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Pachyderm Tales brings out a collection of Nonsense Flashfiction
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Pachyderm Tales brings out a collection of Nonsense Flashfiction

Pachyderm Tales, a leading Tamil Nadu based Literary Consultancy committed to encouraging the best literature have brought out a collection of Nonsense Flashfiction. The collection by award-winning author Swetha Prakash is titled ‘The butterfish and Gheefish and other nonsense stories.’ It has been published by Zero Degree Publishing.

Nonsense literature is as old as human history itself though it was made spectacularly popular by Lewis Carroll’s Alice books and the poems of Edward Lear. Samples of nonsense literature can be found in all cultures and all civilisations. This book takes the nonsense genre further and focuses on nonsense flashfiction. Nonsense literature believes in joyous writing, it does not believe in classical structures and it deals with ideas and the playful presentation of ideas. The book can be purchased at Butter Fish and Ghee Fish and other Non sense stories-Swetha Prakash–Zero Degree Publishing 1.

Says Author Swetha Prakash, “To write a collection of nonsense stories you as a writer need a nurturing space where you can experiment on literary forms and write those stories that are talking to you in your dreams. Dr Lakshmi Priya and her literary consultancy Pachyderm Tales have provided just the same and thus made this book possible. I cannot thank her and Pachyderm tales enough.”

Journalist  Shantheri Mallaya who has written the forward for the book says, “Swetha Prakash’s ‘The Butterfish and gheefish and other nonsense stories’ is nonsense in all its purity, simply because it takes the young and the not-so-reader to a world of sheer joy – animals, birds, insects, reptiles, princesses all interlocked in “nonsense”. The author has used a mix of imagery and text to create myriad reams of suspension of belief effortlessly bringing together elements of nature in simple narrative.”

The book promises to a be great read for both children and adults.

A sneak peak into what the book holds –

The story of the flesh eating grass

There was once a wildgrass, that grew on the cliffs of San Placibo, that developed a taste for crocodile flesh. It learnt to crawl all the way up to the cliff everyday and hide in a cave mouth till a crocodile will pass by. And then, he would leap on the crocodile. He would unflesh the crocodile and dine happily on the skin. He would feel happy only after he gobbled a few hundred crocodiles. “Hundred crocodiles. How many where there?” “Zazillions, it was the land of the crocodiles. San Placibo was croc land and no other predators lived there till the wildgrass appeared on the scene. The crocodiles were initially shocked by what was happening. But soon they realised something was eating them up from inside – how could a wild grass consume crocodile flesh? “I guess wild grasses are quiet wild.. so I guess they can do almost anything,” one crocodile said. “That makes sense,’’ another crocodile said. “Sure,” said another crocodile, whose neighbour had just be eaten, rather briskly.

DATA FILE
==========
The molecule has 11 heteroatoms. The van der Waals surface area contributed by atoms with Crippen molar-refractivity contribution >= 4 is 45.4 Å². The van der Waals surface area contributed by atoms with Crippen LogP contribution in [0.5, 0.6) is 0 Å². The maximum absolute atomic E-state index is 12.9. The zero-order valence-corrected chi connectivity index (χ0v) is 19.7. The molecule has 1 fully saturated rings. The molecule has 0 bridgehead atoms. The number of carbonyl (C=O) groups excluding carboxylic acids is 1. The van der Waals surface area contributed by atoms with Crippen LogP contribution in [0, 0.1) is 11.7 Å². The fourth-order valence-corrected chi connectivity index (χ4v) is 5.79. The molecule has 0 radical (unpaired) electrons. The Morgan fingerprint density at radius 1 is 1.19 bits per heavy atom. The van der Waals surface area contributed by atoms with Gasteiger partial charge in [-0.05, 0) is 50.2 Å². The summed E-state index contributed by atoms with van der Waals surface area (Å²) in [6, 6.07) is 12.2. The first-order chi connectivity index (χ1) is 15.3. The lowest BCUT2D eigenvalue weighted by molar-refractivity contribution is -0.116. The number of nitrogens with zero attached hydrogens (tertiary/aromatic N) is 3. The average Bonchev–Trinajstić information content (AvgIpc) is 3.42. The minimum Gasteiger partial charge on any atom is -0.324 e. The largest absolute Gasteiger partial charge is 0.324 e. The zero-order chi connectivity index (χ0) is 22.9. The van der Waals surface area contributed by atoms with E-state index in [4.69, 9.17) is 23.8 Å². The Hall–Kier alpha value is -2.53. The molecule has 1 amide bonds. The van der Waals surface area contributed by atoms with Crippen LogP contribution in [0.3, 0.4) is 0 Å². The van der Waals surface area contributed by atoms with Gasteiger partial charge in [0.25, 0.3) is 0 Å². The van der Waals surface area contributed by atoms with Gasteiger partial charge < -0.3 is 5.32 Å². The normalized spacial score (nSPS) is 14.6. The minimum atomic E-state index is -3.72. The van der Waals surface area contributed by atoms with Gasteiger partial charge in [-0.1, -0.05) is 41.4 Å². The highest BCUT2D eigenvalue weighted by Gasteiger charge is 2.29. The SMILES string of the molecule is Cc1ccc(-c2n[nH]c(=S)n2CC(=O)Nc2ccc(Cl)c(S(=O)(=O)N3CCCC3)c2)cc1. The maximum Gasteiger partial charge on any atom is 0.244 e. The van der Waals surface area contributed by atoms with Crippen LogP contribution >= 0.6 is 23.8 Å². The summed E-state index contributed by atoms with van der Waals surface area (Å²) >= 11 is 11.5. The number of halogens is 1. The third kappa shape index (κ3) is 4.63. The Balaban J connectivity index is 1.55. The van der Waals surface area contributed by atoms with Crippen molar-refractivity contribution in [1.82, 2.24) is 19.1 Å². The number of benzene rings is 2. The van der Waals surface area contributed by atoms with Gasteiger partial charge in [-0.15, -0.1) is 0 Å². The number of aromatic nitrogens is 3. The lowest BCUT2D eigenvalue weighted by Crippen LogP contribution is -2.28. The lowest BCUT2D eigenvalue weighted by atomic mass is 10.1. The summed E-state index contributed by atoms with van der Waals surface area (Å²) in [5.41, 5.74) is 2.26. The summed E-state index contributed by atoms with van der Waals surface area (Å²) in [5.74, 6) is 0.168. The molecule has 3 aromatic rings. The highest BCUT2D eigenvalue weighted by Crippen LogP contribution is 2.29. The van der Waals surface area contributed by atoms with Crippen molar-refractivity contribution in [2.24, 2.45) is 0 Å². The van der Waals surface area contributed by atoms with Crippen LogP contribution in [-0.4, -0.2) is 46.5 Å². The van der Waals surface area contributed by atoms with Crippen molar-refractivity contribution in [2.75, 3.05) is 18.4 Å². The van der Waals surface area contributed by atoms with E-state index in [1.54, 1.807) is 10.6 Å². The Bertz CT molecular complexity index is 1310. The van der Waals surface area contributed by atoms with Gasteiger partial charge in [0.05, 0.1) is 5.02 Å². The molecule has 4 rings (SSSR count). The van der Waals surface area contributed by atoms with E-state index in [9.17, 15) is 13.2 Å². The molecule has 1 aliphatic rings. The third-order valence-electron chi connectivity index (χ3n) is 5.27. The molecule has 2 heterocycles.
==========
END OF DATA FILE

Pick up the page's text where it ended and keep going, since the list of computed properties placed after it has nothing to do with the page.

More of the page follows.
The nonsense tale of the fresh water fish and the housefly

Once upon a there, there lived a freshwater fish. She was smart and supple, and was called Do-little -dupple. Do-little-dupple could sing and fly and was often seen playing with the housefly. The housefly called Quite-full-and-thank-you, was filled with black blank spaces and full stops. “You are quite a sentence in yourself,” said the freshwater fish Do-little-dupple. “Í will try to live through that sentence,” said Quitefull-and-thank-you, the housefly. “You make all miniature toys tense,” said Do-littledupple. “That is a sad fact,” said Quite-full-and-thankyou. As it was.

“The butterfish and Gheefish and other nonsense stories” is Swetha Prakash’s 14th book. Swetha Prakash has been a recipient of the Charles Wallace India Trust award by the British council to study post modernism and creative writing at the Scottish Union’s International Summer school, University of Edinburgh. She has also been a recipient of the Scottish Book Trust and Times Jura New Writer Award where she was awarded a month’s writer’s residency at the uninhabited Hebridian Isle of Jura. Swetha has completed her MA in Writing at the University of Warwick. Swetha has also completed her postgraduation in Communication Management from the Symbiosis Institute of Media and Communications, Pune. Swetha’s book Padma Goes to Space was a bestseller and was highly ranked in the media as one of the best children’s books to come out of India. Recently, Pachyderm Tales in association with Ukiyoto Publishing published two of Swetha’s children’s books Pi Chart and How the eland twisted its horns.

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